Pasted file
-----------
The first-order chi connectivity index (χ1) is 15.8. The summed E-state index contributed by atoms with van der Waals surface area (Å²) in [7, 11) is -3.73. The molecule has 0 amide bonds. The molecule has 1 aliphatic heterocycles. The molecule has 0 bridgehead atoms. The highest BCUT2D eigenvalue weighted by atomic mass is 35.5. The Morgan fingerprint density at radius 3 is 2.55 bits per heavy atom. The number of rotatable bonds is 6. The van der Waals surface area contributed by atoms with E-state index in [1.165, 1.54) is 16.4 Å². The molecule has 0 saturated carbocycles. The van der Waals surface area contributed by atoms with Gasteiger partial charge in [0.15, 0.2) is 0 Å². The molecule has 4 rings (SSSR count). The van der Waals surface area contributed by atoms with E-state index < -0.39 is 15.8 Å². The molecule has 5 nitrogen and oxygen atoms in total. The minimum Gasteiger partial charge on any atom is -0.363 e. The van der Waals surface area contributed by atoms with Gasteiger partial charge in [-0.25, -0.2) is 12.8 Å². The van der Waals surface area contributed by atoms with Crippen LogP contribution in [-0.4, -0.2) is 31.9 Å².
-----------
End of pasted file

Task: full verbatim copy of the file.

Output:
The first-order chi connectivity index (χ1) is 15.8. The summed E-state index contributed by atoms with van der Waals surface area (Å²) in [7, 11) is -3.73. The molecule has 0 amide bonds. The molecule has 1 aliphatic heterocycles. The molecule has 0 bridgehead atoms. The highest BCUT2D eigenvalue weighted by atomic mass is 35.5. The Morgan fingerprint density at radius 3 is 2.55 bits per heavy atom. The number of rotatable bonds is 6. The van der Waals surface area contributed by atoms with E-state index in [1.165, 1.54) is 16.4 Å². The molecule has 0 saturated carbocycles. The van der Waals surface area contributed by atoms with Gasteiger partial charge in [0.15, 0.2) is 0 Å². The molecule has 4 rings (SSSR count). The van der Waals surface area contributed by atoms with E-state index < -0.39 is 15.8 Å². The molecule has 5 nitrogen and oxygen atoms in total. The minimum Gasteiger partial charge on any atom is -0.363 e. The van der Waals surface area contributed by atoms with Gasteiger partial charge in [-0.25, -0.2) is 12.8 Å². The van der Waals surface area contributed by atoms with Crippen LogP contribution in [-0.4, -0.2) is 31.9 Å².